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I am pleased to offer a stunningly good, late 19th-century, Electrotype copy, of a 16th-century neo-classical helmet - a North Italian Burgonet in the 'heroic Armour' style, circa 1560.


During the 16th century, kings and emperors of European countries such as Germany, Italy and France became interested in rediscovering the ages of Greek/Roman Classical antiquity. They wished to reflect this interest in their Parade Armour decoration and a number of parade helmets were manufactured by great armourers such as the Negroli of Milan, to cater to this wish. Helmets that reflected a generic 'Romanesque' style, but also crossed over into the currently fashionable "Burgonet" style of the 16th century. 


Master armour Desiderious Helmschmid of Augsburg, Germany ,made a similar burgonet helmet known as the Nemean Lion parade helmet in 1541 for Holy Roman Emperor - Charles V and Lorenz Kolman produced similar armour for the Holy Roman Emperor and archdukes of Austria and Tyrol.  


Later, during the late 19th century, several top artisans were given access to these museum collections to copy the original helmets using the new electrotype chemical process of metal fabrication


Here, we have such a helmet, the original of which (possibly now lost to history?) originally would have resided in one of the great museums of the late 19th century, (a number of these helmets are in the Metropolitan Museum of New York, USA). I believe this helmet is of gilded, copper fabrication(?)


This helmet is highly decorated with classical designs. The fantastic classical winged-head badge surmounting the peak of this helmet to my mind is almost certainly the head of the Greek God -Hermes, the messenger of the Gods, complete with his entwined snakes and Caduceus. On the left side of the helmet basin, we see perhaps a scene depicting the taking of the Sabine women by the ancient warrior founders of Rome, or perhaps a raid by a barbarian army of ancient warriors(?) The right side of the helmet shows a rustic love scene of the gods, with Hermes in attendance yet again in the background and Cupid striking the woman with his love arrow. The comb of the helmet depicts perhaps the ugly helmeted head of ancient Greek philosopher Socrates in profile, griffin-topped helmets, a faced crescent moon, sheaves of arrows, shields, musical lyres and a panoply of arms.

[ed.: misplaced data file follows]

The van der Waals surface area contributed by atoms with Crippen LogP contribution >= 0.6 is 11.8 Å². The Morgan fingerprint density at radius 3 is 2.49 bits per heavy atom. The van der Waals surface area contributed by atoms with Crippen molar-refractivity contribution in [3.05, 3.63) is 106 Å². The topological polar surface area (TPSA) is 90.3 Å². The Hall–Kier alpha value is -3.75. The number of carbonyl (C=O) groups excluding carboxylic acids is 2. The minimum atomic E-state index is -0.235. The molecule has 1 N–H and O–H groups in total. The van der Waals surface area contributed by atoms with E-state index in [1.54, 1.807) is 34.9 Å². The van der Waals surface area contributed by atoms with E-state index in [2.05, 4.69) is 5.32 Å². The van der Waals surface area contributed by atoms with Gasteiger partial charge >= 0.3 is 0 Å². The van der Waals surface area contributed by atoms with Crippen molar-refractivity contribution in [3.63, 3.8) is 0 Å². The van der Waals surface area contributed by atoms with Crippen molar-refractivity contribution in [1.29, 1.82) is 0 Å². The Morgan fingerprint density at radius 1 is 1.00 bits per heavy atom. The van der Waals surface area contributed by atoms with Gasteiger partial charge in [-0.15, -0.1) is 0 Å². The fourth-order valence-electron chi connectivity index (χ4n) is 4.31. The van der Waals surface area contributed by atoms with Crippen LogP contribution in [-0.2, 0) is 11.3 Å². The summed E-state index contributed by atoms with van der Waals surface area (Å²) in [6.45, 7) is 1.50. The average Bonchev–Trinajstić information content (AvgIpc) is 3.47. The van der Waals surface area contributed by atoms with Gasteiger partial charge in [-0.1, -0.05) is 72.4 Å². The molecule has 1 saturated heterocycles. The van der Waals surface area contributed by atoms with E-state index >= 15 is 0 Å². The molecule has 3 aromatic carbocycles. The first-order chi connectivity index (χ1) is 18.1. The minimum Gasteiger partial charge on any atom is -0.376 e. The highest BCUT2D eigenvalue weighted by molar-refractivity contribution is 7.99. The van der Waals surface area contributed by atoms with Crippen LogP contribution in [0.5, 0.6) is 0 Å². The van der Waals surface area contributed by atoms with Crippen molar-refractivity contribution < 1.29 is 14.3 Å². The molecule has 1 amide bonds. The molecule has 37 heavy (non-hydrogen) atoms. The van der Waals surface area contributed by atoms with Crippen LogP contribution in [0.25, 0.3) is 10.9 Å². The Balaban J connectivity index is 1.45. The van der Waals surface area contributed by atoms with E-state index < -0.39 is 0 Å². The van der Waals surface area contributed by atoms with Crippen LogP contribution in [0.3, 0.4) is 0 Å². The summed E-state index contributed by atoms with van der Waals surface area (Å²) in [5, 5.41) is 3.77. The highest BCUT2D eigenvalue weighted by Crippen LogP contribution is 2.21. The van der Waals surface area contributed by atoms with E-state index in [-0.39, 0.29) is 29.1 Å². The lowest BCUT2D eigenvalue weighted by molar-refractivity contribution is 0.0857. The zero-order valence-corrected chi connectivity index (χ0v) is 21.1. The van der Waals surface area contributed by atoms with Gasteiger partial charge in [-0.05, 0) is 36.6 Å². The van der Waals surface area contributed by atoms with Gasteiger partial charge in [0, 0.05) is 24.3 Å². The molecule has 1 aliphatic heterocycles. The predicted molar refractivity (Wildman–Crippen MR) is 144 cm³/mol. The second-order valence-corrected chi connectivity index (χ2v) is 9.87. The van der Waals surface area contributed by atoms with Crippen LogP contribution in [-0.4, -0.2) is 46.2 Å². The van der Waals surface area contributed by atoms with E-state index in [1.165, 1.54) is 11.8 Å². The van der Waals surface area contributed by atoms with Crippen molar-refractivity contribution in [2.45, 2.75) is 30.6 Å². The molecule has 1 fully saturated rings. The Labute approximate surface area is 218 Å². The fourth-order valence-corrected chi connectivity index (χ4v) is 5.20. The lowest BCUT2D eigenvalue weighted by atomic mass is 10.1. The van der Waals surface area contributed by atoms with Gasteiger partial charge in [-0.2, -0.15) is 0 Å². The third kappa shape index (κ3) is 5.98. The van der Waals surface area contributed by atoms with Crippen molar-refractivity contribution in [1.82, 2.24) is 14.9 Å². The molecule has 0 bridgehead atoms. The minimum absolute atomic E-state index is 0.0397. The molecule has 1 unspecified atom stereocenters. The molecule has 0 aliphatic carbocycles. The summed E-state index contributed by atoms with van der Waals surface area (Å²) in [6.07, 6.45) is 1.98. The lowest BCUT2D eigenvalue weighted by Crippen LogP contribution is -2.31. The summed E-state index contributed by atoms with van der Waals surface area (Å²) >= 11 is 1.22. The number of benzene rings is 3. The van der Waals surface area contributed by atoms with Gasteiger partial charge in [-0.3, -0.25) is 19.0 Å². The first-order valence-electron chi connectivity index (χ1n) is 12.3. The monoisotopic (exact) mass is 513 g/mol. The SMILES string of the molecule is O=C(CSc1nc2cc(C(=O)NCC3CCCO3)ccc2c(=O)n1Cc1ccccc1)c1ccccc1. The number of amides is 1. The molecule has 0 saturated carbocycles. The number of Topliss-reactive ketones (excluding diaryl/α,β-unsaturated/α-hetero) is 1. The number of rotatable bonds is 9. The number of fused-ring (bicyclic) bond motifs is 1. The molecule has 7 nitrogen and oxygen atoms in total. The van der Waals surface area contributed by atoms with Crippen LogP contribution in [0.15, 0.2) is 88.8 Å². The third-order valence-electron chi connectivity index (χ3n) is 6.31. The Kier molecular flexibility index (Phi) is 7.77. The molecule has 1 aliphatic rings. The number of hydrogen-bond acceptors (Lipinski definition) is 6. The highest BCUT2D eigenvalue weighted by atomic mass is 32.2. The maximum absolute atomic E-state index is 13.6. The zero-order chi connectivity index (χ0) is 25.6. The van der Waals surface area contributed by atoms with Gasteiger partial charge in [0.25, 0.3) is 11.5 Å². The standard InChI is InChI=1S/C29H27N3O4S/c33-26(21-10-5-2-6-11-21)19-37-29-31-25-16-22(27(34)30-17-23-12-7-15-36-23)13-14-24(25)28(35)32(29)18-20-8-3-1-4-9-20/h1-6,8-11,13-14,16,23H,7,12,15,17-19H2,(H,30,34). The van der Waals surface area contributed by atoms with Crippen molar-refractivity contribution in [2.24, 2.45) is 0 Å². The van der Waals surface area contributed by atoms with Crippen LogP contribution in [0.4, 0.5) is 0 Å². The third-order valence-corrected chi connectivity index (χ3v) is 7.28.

The neck-guard of this helmet beautifully curls upwards and is decorated with a curtain of Roman armour pheturges-straps, the pointed peak of the helm is decorated with a series of scrolls. 


Altogether, a superb piece of highly decorated 'heroic parade armour' that would grace any serious collector's display. These pieces only very rarely come to market. Get it whilst you can!


Price:  £1,850 plus posting costs.


Please note: this helmet is darker in appearance when not under artificial light.


Note on the Electrotype process:


Electrotyping (galvanoplasty) is a chemical method for forming metal parts that exactly reproduce a model. The method was invented by Moritz von Jacobi in Russia in 1838 and was immediately adopted for applications in printing and several other fields. As described in an 1890 treatise, electrotyping produces "an exact facsimile of any object having an irregular surface, whether it be an engraved steel- or copper-plate, a wood-cut, or a form of set-up type, to be used for printing; or a medal, medallion, statue, bust, or even a natural object, for art purposes. 


Electrotyping has been used for the production of metal sculptures, where it is an alternative to the casting of molten metal. These sculptures are sometimes called "galvanoplastic bronzes", although the actual metal is usually copper. It was possible to apply essentially any patina to these sculptures; gilding was also readily accomplished in the same facilities as electrotyping by using electroplating. Electrotyping has been used to reproduce valuable objects such asancient coins, and in some cases electrotype copies have proven more durable than fragile originals.

Electrotype copy of a North Italian Burgonet helmet c.1560

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